The COVID-19 pandemic created a paradigm shift in the world of telehealth and telemedicine by presenting challenges and opportunities to expand the delivery methods used to access healthcare. With the continued advancement of the technology behind it, telemedicine offered opportunities for healthcare practitioners to practice medicine across state lines when the patient was in a different state – further increasing access to healthcare services while the country was in quarantine. Recognizing an increased need for the use of telehealth and digital platforms, the federal government temporarily relaxed many federal regulations concerning telehealth. As a result, there were eighty-eight more telehealth services in the first year of the pandemic. This presented challenges for healthcare practitioners licensed to practice in their own state but not in the patient’s state, forcing them to understand the potentially limiting interplay of state laws across state lines.
Telehealth is the use of digital technologies to access healthcare services outside the traditional, in-person medical settings. More specifically, telemedicine refers to the remote clinical services while telehealth also includes non-clinical healthcare services. The state where the healthcare practitioner is located is referred to as the “home state”; the state where the patient is located is the “remote state”.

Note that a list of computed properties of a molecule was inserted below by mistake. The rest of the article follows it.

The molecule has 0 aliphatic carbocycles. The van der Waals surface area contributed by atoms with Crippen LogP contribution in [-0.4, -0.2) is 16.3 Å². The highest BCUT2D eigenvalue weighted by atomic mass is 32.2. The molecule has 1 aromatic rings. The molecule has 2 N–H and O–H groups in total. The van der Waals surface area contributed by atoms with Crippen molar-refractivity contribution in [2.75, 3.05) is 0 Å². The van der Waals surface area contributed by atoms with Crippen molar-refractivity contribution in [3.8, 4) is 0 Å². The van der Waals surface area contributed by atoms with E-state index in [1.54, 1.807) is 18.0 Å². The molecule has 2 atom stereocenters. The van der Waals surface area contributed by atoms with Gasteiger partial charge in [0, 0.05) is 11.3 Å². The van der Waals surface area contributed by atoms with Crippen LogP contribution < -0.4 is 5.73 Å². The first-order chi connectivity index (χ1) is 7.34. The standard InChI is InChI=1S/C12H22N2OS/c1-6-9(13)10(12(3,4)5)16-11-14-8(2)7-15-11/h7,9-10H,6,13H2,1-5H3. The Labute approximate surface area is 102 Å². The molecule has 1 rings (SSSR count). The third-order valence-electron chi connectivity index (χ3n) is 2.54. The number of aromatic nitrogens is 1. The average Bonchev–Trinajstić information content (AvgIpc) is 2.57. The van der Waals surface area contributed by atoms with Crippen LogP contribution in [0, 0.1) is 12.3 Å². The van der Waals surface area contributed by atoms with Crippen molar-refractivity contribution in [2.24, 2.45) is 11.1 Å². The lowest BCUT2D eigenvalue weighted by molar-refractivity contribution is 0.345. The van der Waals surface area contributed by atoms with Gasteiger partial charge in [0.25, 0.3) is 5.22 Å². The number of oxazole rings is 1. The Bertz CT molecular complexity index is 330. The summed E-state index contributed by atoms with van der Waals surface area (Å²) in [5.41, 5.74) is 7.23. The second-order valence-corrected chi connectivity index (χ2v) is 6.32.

As the last few years have unfolded, telehealth – which was once limited by the federal government to only Medicare, Medicaid, and other beneficiaries receiving federal healthcare benefits who were residing in rural areas – has become an integral part of the post-pandemic world. It remains a moving target, however, especially given the temporary expansions put in place by the federal government and many states across the country. Accordingly, telehealth providers must continue to monitor developments in federal and state laws, regulations, and policies to not only capitalize on telehealth opportunities, but also to ensure compliance – especially with licensing requirements to avoid sanctions for the unlicensed practice of medicine – and to maintain the quality of healthcare.
The Tenth Amendment of the United State Constitution grants each state the power to control licensure. As such, when a healthcare practitioner provides medical advice via an online telemedicine platform to a patient residing in a remote state, the laws of the remote state govern. Therefore, to treat a patient in a remote state, the healthcare practitioner must, in almost all situations, have a license to practice in that state and will be subject to the laws governing that remote state.